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What You Should Know About Dying Without A Will

JPLegal

What Happens If I Die Without A Will?

If somebody dies without a Will they are considered to have died “intestate”. This is also the case for people whose Will is invalid or for property that has not been included in a Will. In this situation, the law determines how assets will be distributed which is done according to a specific set of rules. This means that without a Will the individual’s wishes will not be taken into account.

The property that needs to be distributed on intestacy is called the residuary estate. This consists of all the money from the estate that remains after the expenses of the funeral, any debts and liabilities and administration expenses have been paid and includes any part of the estate that has been retained unsold. 

After the death an application for a Grant of Letters of Administration must be made to the Court. The grant is usually made to the next of kin of the deceased. This is generally a spouse or domestic partner, child or other close relative of the deceased. 

Who Will Receive My Estate?

Victorian Law regarding the distribution of a residuary estate was amended in November of 2017, under the new legislation the partner of the deceased will most often receive the estate. A partner can be a spouse or part of a domestic/de facto couple who have lived together for at least 2 years, have a child together or have formally registered their relationship to be eligible to receive the estate. The same laws apply for both opposite-sex and same-sex relationships. If the deceased does not have a spouse/partner, the next of kin is usually their child or children. 

Children from the surviving partner are not entitled to a part of the estate but children from other relationships may be, depending on how much value was left in the estate after expenses. If the residuary estate is over a certain amount and the deceased has left behind both a partner and a child/children from a previous partner then the partner will receive the deceased’s personal effects, a set amount of money plus interest on that amount and a third of the balance of the estate. The remaining estate will then be divided between the deceased’s children. However, there are different rules that will apply if the deceased left behind more than one partner. 

The hierarchy which determines who receives the estate is as follows:

  • Spouse/Partner
  • Children
  • Parents
  • Siblings
  • Grandparents
  • Aunts and Uncles
  • Cousins

In the unlikely event that the deceased has no living relatives whatsoever then the estate will pass to the State of Victoria as bona vacantia – unclaimed goods of property that have no owner.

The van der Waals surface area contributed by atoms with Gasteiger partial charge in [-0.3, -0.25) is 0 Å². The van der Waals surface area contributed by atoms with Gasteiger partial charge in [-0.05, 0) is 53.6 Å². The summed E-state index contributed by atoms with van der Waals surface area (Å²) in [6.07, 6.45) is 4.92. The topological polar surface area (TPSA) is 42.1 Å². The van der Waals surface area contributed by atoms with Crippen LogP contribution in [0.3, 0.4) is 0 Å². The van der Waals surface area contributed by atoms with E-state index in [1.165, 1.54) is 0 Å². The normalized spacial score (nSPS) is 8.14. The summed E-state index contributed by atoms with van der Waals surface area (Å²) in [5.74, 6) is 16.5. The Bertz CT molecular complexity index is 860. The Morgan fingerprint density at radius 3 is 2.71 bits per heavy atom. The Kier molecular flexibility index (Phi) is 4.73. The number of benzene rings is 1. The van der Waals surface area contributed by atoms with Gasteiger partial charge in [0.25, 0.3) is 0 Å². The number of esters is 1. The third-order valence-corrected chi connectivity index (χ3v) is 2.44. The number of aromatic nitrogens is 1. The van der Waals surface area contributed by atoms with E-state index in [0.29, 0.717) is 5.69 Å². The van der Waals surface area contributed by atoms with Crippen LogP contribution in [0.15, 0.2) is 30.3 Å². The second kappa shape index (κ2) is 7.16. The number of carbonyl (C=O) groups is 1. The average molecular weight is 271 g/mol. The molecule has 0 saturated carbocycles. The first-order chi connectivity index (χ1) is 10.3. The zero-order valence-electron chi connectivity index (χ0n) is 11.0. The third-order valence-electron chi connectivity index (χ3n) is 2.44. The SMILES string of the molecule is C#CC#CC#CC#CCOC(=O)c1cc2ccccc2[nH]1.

Through this system of distribution the person who is most entitled to receive your estate may not be who you wish to receive it or could cause conflict between surviving family members, but without a valid Will your wishes have no bearing on the distribution of your estate which is why it is so important to adequately prepare for your eventual passing. 

For more information about Victoria’s legislation on dying intestate or the probate act you can view the following links:

https://www.lawreform.vic.gov.au/content/5-intestacy-0

http://classic.austlii.edu.au/au/legis/vic/consol_act/aapa1958259

How Can I Ensure My Estate Is Distributed The Way I Want It To Be?

Creating a valid Will and an Estate Plan – and keeping them relevant up-to-date – is the only way to be sure that when you do eventually pass your estate will be distributed in the way that you wish. 

Along with distributing your wealth and assets among the people of your choosing, creating these documents will also allow you to:

  • Distribute personal/sentimental items to specific people;
  • Nominate guardians for minors in your care;
  • Choose somebody you trust to be the executor of your estate;
  • Establish Powers of Attorney to help protect your future against the unknown;
  • Choose how your beneficiaries will receive the estate you are leaving them; 
  • Specify a beneficiary for your superannuation;
  • And most importantly, protect and take care of your loved ones

Taking the initiative to meet with your lawyer to create or update your Will and Estate Plan will ensure that your estate won’t be distributed by a set of rules that may overlook your wishes and can cause complications and stress for your loved ones. 

You can read our articles on the importance of having a Will and the benefits of Estate Planning to learn more about this topic, or contact us for a complimentary consultation. 

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